Honestly, those leathery/yellowing leaves sound like classic sick/dying orchid and there is a reasonable chance it just isn't going to make it. Take my advice with a grain of salt because (after working for an orchid nursery as a germination lab technician many years ago) I eventually gave up keeping orchids in my MN home. Not because it is impossible for them to do well, but because it was more work than I wanted to put into houseplants. These things are tended in greenhouse conditions to put out some nice big spikes with plenty of buds but it is usually devilishly difficult to get a vigorous (if any!) flowering out of them in a temperate indoor environment. Personally I think to really thrive tropical species need supplemental light in northern climes. Finally, there are nurseries that board exotics but that's only if you're really emotionally attached to this plant. But the real fanatics I met in my tour through the orchid world would have pro growers pamper them to boost their health and get them to put out some really showy flowers.
posted by nanojath at 11:04 PM on February 23, 2007 [1 favorite]


Seconding the repotting advice, and I'd suggest using a slightly larger pot in case it wants to stretch out a bit. You might also try moving it to the north facing windows, and either using a humidifier near the plant or putting a dish of water between the plant and the heat source to help humidify it. I agree that it might be circling the drain, but nanojath's excellent suggestions might revive it. I've got several orchids now that seem to thrive on neglect but I've killed my share as well. Good luck with it.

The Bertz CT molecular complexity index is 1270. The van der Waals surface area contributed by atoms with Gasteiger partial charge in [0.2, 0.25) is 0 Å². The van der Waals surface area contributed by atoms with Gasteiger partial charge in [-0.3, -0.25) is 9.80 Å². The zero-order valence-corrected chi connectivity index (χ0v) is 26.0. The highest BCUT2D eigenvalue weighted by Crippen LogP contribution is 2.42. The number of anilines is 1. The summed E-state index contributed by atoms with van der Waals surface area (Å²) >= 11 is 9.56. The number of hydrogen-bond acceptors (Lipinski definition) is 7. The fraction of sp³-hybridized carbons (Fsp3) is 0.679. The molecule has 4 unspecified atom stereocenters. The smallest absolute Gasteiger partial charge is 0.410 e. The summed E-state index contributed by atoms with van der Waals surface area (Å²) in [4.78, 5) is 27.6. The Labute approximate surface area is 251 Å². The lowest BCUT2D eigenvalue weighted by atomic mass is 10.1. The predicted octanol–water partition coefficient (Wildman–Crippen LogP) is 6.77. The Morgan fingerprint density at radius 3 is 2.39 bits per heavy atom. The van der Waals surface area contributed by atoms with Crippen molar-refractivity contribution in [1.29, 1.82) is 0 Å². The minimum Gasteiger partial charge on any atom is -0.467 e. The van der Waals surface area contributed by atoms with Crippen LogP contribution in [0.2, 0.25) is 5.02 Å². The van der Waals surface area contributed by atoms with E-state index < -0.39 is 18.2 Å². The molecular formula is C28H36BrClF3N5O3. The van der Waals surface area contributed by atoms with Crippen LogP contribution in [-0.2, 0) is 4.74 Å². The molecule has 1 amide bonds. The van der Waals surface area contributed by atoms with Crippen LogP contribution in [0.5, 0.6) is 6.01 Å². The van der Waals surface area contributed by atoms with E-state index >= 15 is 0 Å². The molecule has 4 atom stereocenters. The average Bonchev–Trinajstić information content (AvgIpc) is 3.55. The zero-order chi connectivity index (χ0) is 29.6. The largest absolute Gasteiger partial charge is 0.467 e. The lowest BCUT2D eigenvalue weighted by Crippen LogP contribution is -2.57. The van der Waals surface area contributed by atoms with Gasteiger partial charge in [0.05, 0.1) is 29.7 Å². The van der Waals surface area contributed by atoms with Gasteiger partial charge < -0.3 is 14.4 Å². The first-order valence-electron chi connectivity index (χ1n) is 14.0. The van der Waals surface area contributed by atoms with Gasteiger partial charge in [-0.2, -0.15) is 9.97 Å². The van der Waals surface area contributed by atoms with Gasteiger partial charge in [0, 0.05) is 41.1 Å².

posted by Kangaroo at 7:46 AM on February 24, 2007


I think those cold mornings probably got to it. It's not easy for people to grok orchids because they often respond slowly (compared to other houseplants) to conditions. So the whole cause/effect thing is hard to figure out, until it's too late.

This doesn't have much to do with your current issue, but: you're fertilizing it way too often. Half the recommended measurement of a nitrogen fertilizer (appropriate for orchids) two to three times a year is plenty. Most Cattleya species are epiphytes; they grow in trees and get their nutrients from rainwater and decomposing bark and plant material. Repotting as the orchid grows into a good orchid bark mixture provides a lot of what the orchid needs already. More is not a good thing- forcing unnatural weak growth makes plants more susceptible to disease and pests.
posted by oneirodynia at 11:09 AM on February 24, 2007


Thanks, nanojath, Kangaroo, and oneirodynia. I figured it was a combination of accumulated stresses and the now sub-optimal environment. Of course, as I started to think about, many more parameters of the plant's environment changed than stayed the same: mean temperature, mean temperature variability, tap water composition, yadda.

I'm going to try flushing it with plain tap water, and moving it to the brightest spot I can manage. Maybe that will be enough to stave off death.
posted by janell at 1:50 PM on February 24, 2007


My mom gets good results keeping her orchid in the bathroom. Her BR has a lot of windows but she thinks it's the fact that there's regularly a bunch of warm water vapor.
posted by salvia at 1:12 PM on February 25, 2007


(from showers steaming up the room)
posted by salvia at 1:13 PM on February 25, 2007